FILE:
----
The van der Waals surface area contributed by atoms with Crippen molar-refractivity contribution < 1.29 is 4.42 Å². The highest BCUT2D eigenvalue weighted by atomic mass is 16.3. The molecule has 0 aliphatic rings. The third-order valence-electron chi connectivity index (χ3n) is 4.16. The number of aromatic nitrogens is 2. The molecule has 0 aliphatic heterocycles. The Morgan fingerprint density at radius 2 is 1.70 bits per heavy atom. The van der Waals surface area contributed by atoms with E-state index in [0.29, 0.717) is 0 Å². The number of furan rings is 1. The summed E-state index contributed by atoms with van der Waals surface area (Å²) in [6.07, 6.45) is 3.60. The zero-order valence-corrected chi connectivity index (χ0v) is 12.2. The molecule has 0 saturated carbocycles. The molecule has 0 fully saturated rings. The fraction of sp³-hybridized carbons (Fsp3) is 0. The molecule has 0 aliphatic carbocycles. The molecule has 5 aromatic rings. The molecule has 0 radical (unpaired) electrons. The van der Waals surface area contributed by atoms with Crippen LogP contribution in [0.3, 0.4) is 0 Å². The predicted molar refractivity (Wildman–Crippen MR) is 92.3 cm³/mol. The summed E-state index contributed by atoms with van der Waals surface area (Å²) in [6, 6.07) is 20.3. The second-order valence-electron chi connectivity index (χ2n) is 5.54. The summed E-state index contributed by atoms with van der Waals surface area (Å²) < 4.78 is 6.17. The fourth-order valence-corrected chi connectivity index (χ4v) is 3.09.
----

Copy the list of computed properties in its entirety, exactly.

The van der Waals surface area contributed by atoms with Crippen molar-refractivity contribution < 1.29 is 4.42 Å². The highest BCUT2D eigenvalue weighted by atomic mass is 16.3. The molecule has 0 aliphatic rings. The third-order valence-electron chi connectivity index (χ3n) is 4.16. The number of aromatic nitrogens is 2. The molecule has 0 aliphatic heterocycles. The Morgan fingerprint density at radius 2 is 1.70 bits per heavy atom. The van der Waals surface area contributed by atoms with E-state index in [0.29, 0.717) is 0 Å². The number of furan rings is 1. The summed E-state index contributed by atoms with van der Waals surface area (Å²) in [6.07, 6.45) is 3.60. The zero-order valence-corrected chi connectivity index (χ0v) is 12.2. The molecule has 0 saturated carbocycles. The molecule has 0 fully saturated rings. The fraction of sp³-hybridized carbons (Fsp3) is 0. The molecule has 0 aliphatic carbocycles. The molecule has 5 aromatic rings. The molecule has 0 radical (unpaired) electrons. The van der Waals surface area contributed by atoms with Crippen LogP contribution in [0.3, 0.4) is 0 Å². The predicted molar refractivity (Wildman–Crippen MR) is 92.3 cm³/mol. The summed E-state index contributed by atoms with van der Waals surface area (Å²) in [6, 6.07) is 20.3. The second-order valence-electron chi connectivity index (χ2n) is 5.54. The summed E-state index contributed by atoms with van der Waals surface area (Å²) < 4.78 is 6.17. The fourth-order valence-corrected chi connectivity index (χ4v) is 3.09.